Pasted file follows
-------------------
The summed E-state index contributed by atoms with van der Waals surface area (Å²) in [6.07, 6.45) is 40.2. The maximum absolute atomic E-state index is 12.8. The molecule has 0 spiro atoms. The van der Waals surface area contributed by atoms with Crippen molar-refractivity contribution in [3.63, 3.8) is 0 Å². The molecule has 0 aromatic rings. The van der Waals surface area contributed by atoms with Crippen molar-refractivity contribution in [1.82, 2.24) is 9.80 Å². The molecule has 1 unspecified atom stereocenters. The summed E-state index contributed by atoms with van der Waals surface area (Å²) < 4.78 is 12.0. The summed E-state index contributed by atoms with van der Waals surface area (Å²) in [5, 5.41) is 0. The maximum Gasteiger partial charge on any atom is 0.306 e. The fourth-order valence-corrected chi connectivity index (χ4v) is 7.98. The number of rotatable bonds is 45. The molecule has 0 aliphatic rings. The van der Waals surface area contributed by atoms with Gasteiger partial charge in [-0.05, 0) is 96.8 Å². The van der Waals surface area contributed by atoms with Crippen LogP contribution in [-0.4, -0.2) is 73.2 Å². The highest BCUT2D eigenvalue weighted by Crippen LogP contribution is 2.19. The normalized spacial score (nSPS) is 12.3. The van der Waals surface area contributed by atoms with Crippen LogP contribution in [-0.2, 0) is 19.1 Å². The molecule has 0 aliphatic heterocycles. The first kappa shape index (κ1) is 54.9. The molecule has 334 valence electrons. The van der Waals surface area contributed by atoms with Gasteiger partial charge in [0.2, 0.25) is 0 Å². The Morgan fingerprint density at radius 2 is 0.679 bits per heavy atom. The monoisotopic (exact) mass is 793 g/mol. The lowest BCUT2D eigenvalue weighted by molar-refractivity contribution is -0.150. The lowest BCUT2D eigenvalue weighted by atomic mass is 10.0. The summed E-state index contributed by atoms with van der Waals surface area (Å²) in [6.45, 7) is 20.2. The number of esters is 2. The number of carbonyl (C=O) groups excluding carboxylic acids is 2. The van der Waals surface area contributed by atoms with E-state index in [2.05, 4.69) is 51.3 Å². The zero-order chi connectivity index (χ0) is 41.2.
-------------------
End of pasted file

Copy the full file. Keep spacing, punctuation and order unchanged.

The summed E-state index contributed by atoms with van der Waals surface area (Å²) in [6.07, 6.45) is 40.2. The maximum absolute atomic E-state index is 12.8. The molecule has 0 spiro atoms. The van der Waals surface area contributed by atoms with Crippen molar-refractivity contribution in [3.63, 3.8) is 0 Å². The molecule has 0 aromatic rings. The van der Waals surface area contributed by atoms with Crippen molar-refractivity contribution in [1.82, 2.24) is 9.80 Å². The molecule has 1 unspecified atom stereocenters. The summed E-state index contributed by atoms with van der Waals surface area (Å²) < 4.78 is 12.0. The summed E-state index contributed by atoms with van der Waals surface area (Å²) in [5, 5.41) is 0. The maximum Gasteiger partial charge on any atom is 0.306 e. The fourth-order valence-corrected chi connectivity index (χ4v) is 7.98. The number of rotatable bonds is 45. The molecule has 0 aliphatic rings. The van der Waals surface area contributed by atoms with Gasteiger partial charge in [-0.05, 0) is 96.8 Å². The van der Waals surface area contributed by atoms with Crippen LogP contribution in [-0.4, -0.2) is 73.2 Å². The highest BCUT2D eigenvalue weighted by Crippen LogP contribution is 2.19. The normalized spacial score (nSPS) is 12.3. The van der Waals surface area contributed by atoms with Crippen LogP contribution in [-0.2, 0) is 19.1 Å². The molecule has 0 aliphatic heterocycles. The first kappa shape index (κ1) is 54.9. The molecule has 334 valence electrons. The van der Waals surface area contributed by atoms with Gasteiger partial charge in [0.2, 0.25) is 0 Å². The Morgan fingerprint density at radius 2 is 0.679 bits per heavy atom. The monoisotopic (exact) mass is 793 g/mol. The lowest BCUT2D eigenvalue weighted by molar-refractivity contribution is -0.150. The lowest BCUT2D eigenvalue weighted by atomic mass is 10.0. The summed E-state index contributed by atoms with van der Waals surface area (Å²) in [6.45, 7) is 20.2. The number of esters is 2. The number of carbonyl (C=O) groups excluding carboxylic acids is 2. The van der Waals surface area contributed by atoms with E-state index in [2.05, 4.69) is 51.3 Å². The zero-order chi connectivity index (χ0) is 41.2.